We believe that the wellbeing of our sector of independent theatre makers is also reflective of our own well-being. We are all part of an ecosystem of sorts.

Competition is an unavoidable process we all find ourselves in, especially with the dominance of social media and a process driven by capitalism. But Kat remembers her days of being raised in a communist state, and so we firmly believe in equality and inclusion, helping each other, transparency and collective power. With our curatorial practice we strive to foreground and amplify the voices of fellow cultural workers, those unlike us and those who wish to engage on a more level playing field. 

Intercultural dialogue is at the heart of all our work. It's about recognising, understanding and embracing difference.

It happens on stages and in the bar after shows.

It happens when we work with participants in their communities, and when we share that work more widely.

It happens when audiences embark on a journey in one of our more intimate works.

It happens when we work with artists and other communities to understand their views -- including when we curate events.

time to respond

Commissioned by Dance Base Scotland, we curated a residency of interdisciplinary performance makers. As well as time and support to develop ideas, the residency included time for coming together to discuss some of the issues which were occupying participants' thinking, and pastoral support.

We made a short publication in response to the residency.

TEND to wellbeing

We commissioned therapist and performance maker Lou Platt to facilitate four small groups, each working together over a couple of months to identify wellbeing strategies. Participants reflected on both how they could look after themselves, and what they could do to cultivate the wellbeing of those they work with. The project mainly took place in early 2021.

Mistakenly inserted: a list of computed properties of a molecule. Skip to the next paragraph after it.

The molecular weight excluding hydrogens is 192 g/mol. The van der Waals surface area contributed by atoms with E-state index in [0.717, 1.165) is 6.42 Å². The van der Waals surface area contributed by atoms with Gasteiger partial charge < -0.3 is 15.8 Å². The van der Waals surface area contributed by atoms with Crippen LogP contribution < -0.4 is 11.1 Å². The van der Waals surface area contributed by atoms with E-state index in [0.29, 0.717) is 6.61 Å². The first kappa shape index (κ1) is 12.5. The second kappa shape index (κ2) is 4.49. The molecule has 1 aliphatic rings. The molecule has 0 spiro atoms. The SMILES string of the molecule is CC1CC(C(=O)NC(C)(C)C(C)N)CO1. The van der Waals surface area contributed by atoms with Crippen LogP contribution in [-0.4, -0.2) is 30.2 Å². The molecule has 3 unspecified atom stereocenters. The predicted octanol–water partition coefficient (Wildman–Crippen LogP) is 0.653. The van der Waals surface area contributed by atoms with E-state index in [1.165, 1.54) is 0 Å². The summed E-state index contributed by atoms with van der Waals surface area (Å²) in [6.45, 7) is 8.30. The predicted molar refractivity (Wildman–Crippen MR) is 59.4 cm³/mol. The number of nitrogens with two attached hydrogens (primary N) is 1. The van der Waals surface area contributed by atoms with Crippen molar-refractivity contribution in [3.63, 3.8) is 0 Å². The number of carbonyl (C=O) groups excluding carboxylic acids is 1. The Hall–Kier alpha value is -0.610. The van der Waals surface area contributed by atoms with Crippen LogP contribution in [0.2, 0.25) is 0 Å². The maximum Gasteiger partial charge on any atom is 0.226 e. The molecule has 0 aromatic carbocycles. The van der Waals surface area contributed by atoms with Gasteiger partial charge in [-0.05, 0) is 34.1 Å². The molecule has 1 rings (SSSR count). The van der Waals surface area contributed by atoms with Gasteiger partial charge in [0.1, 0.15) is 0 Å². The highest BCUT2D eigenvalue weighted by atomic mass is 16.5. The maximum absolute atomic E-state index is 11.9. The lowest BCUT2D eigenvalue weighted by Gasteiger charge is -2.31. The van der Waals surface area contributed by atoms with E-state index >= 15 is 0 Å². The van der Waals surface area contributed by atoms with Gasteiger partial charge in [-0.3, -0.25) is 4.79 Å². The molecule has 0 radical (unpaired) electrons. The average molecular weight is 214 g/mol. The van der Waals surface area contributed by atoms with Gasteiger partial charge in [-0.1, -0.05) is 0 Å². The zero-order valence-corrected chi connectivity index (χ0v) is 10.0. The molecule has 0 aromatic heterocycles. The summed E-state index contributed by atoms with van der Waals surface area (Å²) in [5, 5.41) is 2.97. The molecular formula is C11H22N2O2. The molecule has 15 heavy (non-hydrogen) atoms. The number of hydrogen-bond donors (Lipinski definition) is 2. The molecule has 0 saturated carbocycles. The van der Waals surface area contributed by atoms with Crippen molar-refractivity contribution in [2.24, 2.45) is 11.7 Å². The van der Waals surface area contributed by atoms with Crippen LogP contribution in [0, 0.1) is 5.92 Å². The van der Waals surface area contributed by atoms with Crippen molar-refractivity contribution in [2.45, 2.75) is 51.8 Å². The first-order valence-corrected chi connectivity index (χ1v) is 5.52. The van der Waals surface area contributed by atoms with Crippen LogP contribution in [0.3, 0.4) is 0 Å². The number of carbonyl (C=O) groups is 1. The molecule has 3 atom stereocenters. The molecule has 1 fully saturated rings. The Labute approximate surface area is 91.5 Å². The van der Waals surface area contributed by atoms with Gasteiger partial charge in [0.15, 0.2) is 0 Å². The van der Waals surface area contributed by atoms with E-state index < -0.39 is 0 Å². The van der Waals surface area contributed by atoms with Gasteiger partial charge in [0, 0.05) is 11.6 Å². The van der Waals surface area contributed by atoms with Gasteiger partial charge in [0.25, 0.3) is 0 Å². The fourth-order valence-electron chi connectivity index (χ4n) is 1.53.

one of twelve courses of food at Breaking Bread: On Otherness

Breaking Bread: On Otherness

a meal with meaning

In May 2018, we curated an event at Lancaster Arts. We'd been speaking to artists about their experiences of belonging and otherness, how these influenced their process and how art influenced lived experience. It was research for a new show.

The conversations were so interesting that we brought together some of the participants for a joint meal, to share with each other and an audience some of their thoughts. Leo Burtin prepared the food in response to the conversations we'd had, inspired by the history of each person.

We made a short publication about our conversations.


truly inspiring - I laughed, I cried and I thought.. That for me is what art is for, thank you x

audience member

Sheila Ghelani's Nurse Knows Best (photo by Alma Haser)

exceptional work in unusual places

The work we make straddles various performance practices, and we believe that innovative work from artists in all kinds of disciplines can be accessible to audiences everywhere.

Outside cosmopolitan urban centres, many audiences rarely get the chance to try new work which doesn’t conform to traditional disciplinary boundaries. That means they’re missing out on some of the best work — and work which is often at a small scale that’s able to visit those places fairly easily. We love to help those artists meet new audiences.

Our FLINT events have done that, pushing beyond existing programming initiatives, allowing audiences and programmers together to discover new kinds of work.

FLINT microfests

short one or two day festivals of contemporary performance for new audiences

changing where cutting-edge work is seen

helping programmers discover new artists

letting children and young people engage with live art

bringing an exciting selection of work to rural areas

Saffy Setohy experimental work
Louise Orwin's Party Piece


seed co-commissioning opportunities

supported FLINTwalls residencies

early programming commitments to help artists get projects going

FLINT nights

an evening of work encouraging a theatre's audiences to discover something new

brilliant work across different styles using a selection of spaces in a theatre building

Eleonore Nicolas performing at FLINT (photo by Alma Haser)
audience enjoying Simone Kenyon work at FLINT
Brian Lobel performing at FLINT
Natasha Davis performing at FLINT (photo by Alma Haser)